Americas and Oceania Collections blog

Exploring the Library’s collections from the Americas and Oceania

11 February 2013

Posada’s ‘Biblioteca del Niño Mexicano’

Hernan Cortes
'Hernan Cortes' by Jose Guadalupe Posada [awaiting shelfmark]

Public Domain Mark
These works are free of known copyright restrictions.

2013 marks the 100th anniversary of the death of Jose Guadalupe Posada, one of Mexico’s most important and influential visual artists. Posada is best known for his political and satirical illustrations and engravings from the late 19th and early 20th century.

Hundreds of cultural events have been organised across Mexico throughout the year in honour of Posada. Here at the British Library we hold a rather unusual collection of Posada’s work, a set of booklets called the ‘Biblioteca del Niño Mexicano’ or ‘Mexican Children’s Library.’ Illustrated by Posada, the booklets are thought to be the only mechanically produced chromolithographs that Posada ever created.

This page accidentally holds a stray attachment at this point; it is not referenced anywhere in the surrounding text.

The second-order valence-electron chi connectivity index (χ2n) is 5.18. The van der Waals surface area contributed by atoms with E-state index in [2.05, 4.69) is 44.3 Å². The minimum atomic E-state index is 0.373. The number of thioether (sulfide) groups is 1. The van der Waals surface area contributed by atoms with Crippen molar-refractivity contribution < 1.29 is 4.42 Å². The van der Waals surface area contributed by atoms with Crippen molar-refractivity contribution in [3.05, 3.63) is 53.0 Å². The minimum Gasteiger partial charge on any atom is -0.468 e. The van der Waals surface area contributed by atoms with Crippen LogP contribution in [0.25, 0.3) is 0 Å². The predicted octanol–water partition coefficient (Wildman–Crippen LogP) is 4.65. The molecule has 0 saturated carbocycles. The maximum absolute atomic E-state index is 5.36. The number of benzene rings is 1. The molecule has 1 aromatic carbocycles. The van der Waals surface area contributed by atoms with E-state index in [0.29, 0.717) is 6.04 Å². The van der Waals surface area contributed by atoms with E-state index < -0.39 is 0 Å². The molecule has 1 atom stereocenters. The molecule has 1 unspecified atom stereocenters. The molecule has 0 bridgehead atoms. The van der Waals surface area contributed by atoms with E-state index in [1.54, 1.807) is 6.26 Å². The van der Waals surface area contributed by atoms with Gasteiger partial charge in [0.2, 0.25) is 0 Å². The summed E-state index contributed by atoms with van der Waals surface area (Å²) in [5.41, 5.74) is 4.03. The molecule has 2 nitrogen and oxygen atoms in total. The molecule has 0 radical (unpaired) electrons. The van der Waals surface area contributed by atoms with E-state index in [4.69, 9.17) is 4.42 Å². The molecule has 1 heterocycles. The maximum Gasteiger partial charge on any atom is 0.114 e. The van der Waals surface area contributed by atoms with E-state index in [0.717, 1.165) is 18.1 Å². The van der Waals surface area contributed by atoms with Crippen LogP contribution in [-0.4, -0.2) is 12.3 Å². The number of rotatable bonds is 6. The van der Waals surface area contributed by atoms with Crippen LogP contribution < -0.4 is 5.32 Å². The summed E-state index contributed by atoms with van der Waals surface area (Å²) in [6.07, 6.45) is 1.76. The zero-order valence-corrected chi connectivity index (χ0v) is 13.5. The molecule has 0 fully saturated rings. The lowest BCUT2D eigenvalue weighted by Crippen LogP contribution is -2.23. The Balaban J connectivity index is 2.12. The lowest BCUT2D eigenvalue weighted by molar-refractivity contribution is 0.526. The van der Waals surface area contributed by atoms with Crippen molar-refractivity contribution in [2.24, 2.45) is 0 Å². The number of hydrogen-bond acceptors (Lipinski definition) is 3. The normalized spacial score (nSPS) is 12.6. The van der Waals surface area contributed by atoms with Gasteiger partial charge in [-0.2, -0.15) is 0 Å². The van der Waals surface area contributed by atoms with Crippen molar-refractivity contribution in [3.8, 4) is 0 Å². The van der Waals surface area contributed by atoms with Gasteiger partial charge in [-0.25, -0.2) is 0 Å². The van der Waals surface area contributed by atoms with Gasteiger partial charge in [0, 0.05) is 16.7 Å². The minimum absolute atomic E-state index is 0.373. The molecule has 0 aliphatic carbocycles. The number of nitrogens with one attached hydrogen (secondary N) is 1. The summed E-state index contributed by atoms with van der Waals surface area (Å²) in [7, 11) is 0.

Las Infamias de la Ambicion
'Las Infamias de la Ambicion' by Jose Guadalupe Posada [awaiting shelfmark]

The booklets tell the history of Mexico through short fable like stories that include, Moctezuma and Aztec society before the arrival of the Spanish, the Spanish conquest and the role of the Catholic Church, the struggle for Mexican independence. The series was written by Heriberto Frías a journalist and novelist who, like Posada, was known for his scathing critique of the late 19th century oligarchy, and Porfirio Diaz in particular.

Violence, love, religion, passion, dreams, and the gods all come into play in the creation of a freedom struggle narrative. But there is no ‘grand finale’ to this story. Rather, these tales of struggles against colonial injustice and oligarchic corruption leave a question mark around the future of Mexico. Created at the turn of the 20th century the reader is inevitably left with the question, what next?  At a time of political and social turmoil, that eventually erupted in the Mexican Revolution of 1910, these children’s booklets offered a vision not only of the Mexican past, but also strived to inspire young people to think of its future.



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